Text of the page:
The Concord, Bedford, And Billerica Meadows We Had Heard No
Murmur From Its Stream, Except Where Some Tributary Runnel
Tumbled In, -
Some tumultuous little rill,
Purling round its storied pebble,
Tinkling to the selfsame tune,
From September until June,
Which no drought doth e'er enfeeble.
Silent flows the parent stream,
And if rocks do lie below,
Smothers with her waves the din,
As it were a youthful sin,
Just as still, and just as slow.
But now at length we heard this staid and primitive river rushing
to her fall, like any rill. We here left its channel, just above
the Billerica Falls, and entered the canal, which runs, or rather
is conducted, six miles through the woods to the Merrimack, at
Middlesex, and as we did not care to loiter in this part of our
voyage, while one ran along the tow-path drawing the boat by a
cord, the other kept it off the shore with a pole, so that we
accomplished the whole distance in little more than an hour.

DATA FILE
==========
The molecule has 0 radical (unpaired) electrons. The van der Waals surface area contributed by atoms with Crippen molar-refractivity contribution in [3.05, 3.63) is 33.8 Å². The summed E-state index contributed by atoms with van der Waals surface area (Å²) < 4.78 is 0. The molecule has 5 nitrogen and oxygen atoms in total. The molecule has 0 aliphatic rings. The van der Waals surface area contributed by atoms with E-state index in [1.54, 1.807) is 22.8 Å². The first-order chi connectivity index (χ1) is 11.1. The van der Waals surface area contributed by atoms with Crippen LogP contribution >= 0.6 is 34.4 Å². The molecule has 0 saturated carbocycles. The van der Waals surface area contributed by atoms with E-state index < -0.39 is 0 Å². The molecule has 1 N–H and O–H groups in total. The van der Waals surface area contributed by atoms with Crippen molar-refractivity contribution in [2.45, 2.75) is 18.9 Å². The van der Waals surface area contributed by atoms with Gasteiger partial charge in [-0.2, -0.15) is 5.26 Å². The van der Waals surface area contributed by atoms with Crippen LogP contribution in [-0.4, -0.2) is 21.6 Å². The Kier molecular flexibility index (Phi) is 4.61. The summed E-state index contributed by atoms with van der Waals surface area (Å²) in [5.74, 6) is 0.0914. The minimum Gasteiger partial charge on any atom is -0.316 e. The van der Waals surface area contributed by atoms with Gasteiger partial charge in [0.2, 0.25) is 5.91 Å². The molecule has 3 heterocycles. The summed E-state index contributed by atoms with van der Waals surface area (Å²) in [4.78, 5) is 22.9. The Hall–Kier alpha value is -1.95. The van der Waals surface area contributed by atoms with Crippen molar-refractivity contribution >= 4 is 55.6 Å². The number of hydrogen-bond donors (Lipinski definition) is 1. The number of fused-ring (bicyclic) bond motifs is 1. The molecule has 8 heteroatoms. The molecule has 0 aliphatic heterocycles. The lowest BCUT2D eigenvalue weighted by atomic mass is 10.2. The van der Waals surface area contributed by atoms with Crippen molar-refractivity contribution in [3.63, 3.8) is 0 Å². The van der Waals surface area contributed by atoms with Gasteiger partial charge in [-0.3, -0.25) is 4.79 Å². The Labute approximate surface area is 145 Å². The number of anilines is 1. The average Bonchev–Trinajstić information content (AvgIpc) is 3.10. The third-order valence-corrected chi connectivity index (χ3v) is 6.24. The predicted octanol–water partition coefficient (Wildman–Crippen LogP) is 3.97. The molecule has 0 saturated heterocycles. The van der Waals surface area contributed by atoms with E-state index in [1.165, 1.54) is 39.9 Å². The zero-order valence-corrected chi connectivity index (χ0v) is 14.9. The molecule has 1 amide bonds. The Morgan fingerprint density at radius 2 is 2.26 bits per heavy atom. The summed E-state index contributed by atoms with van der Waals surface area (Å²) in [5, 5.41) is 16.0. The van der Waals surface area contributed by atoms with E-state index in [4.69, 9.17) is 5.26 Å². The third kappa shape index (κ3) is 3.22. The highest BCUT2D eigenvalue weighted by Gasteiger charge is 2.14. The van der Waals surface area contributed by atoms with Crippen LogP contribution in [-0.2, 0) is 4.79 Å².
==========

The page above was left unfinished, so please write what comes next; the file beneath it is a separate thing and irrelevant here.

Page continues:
This canal, which is the oldest in the country, and has even an
antique look beside the more modern railroads, is fed by the
Concord, so that we were still floating on its familiar waters.
It is so much water which the river _lets_ for the advantage of
commerce. There appeared some want of harmony in its scenery,
since it was not of equal date with the woods and meadows through
which it is led, and we missed the conciliatory influence of time
on land and water; but in the lapse of ages, Nature will recover
and indemnify herself, and gradually plant fit shrubs and flowers
along its borders.
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